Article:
South Africa was also a driving force in the adoption of the 1998 Southern Africa Regional Action Programme on Light Arms and Illicit Trafficking, devised in cooperation with the European Union. The program aims at sharing information and enhancing policies and enforcement capabilities in the region.196

Since then, illegal arms trafficking has become a top priority for the Southern African Regional Police Chiefs Cooperation Organization (SARPCCO), a body created in 1995 with headquarters in Harare, Zimbabwe. With assistance from Interpol, SARPCCO has established a computerized communications system that tracks the movement of illegal firearms.197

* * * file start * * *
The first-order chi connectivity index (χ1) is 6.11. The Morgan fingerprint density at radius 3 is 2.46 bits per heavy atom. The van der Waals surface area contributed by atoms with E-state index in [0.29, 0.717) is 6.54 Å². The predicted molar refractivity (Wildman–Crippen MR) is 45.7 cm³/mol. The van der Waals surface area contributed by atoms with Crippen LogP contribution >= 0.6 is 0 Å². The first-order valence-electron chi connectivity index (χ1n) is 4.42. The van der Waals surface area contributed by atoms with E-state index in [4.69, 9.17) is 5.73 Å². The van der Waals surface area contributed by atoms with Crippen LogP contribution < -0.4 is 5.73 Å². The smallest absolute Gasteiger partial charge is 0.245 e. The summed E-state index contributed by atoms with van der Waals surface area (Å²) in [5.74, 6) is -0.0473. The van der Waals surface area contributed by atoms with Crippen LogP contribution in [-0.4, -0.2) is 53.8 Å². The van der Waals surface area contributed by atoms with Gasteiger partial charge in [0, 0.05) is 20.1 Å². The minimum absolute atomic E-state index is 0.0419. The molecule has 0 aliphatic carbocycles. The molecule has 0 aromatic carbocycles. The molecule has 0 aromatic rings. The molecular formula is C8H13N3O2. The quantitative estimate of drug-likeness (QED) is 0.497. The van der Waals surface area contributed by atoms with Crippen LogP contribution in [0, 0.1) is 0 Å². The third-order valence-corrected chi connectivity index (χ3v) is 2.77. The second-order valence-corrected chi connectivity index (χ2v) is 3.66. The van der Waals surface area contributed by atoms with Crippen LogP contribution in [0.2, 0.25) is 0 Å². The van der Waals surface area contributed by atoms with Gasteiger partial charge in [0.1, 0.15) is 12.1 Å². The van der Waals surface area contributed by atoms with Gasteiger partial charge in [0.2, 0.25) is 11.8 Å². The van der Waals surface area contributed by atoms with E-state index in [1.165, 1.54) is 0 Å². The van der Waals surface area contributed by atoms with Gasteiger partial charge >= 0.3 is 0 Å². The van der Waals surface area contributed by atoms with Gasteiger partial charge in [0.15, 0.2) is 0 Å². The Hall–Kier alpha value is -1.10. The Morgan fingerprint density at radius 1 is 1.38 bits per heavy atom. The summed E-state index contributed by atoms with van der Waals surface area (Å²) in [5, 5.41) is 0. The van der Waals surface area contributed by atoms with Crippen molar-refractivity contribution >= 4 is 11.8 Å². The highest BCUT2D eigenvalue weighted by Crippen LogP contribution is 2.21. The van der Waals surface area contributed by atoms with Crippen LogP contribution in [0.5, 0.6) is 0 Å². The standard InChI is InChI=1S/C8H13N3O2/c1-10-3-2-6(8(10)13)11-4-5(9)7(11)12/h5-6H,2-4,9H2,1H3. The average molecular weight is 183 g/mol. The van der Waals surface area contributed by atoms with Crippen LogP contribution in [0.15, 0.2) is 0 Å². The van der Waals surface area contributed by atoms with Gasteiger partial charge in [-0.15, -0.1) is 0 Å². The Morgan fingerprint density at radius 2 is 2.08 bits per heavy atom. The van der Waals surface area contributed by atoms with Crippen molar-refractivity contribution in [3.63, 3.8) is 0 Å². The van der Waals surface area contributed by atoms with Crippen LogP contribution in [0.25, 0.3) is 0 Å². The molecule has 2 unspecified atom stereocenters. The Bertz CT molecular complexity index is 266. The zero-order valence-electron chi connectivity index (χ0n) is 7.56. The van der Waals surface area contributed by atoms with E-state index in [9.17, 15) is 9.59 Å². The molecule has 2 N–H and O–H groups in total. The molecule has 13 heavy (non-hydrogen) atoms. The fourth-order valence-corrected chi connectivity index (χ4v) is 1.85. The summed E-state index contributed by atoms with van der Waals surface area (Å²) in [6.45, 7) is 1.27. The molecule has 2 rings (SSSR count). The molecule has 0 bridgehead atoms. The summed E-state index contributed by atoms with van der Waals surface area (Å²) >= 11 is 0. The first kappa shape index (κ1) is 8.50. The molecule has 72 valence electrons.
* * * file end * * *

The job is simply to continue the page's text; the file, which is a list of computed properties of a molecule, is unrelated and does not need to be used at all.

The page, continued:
More broadly, working within the SADC, South Africa has helped develop a consensus on the need for measures to combat the interrelated problems of the illicit manufacturing, trafficking, possession, and use of firearms. This process culminated in February 2000 in an agreement on a draft text of a SADC Firearms Protocol. The draft Firearms Protocol, which is likely to undergo further revision before its anticipated adoption later in the year, requires signatories that have not done so already to adopt national legislation criminalizing violations of U.N. arms embargoes, as well as the illicit manufacturing, trafficking, possession, or use of firearms. Among other provisions, it also calls for controls on civilian possession of firearms; marking of weapons at the time of manufacture, import, or export; responsible disposal of surplus weapons; and improved regional law enforcement cooperation.198 South Africa has incorporated many of these elements into draft domestic legislation, the Firearms Control Bill, that was presented to parliament in May 2000.199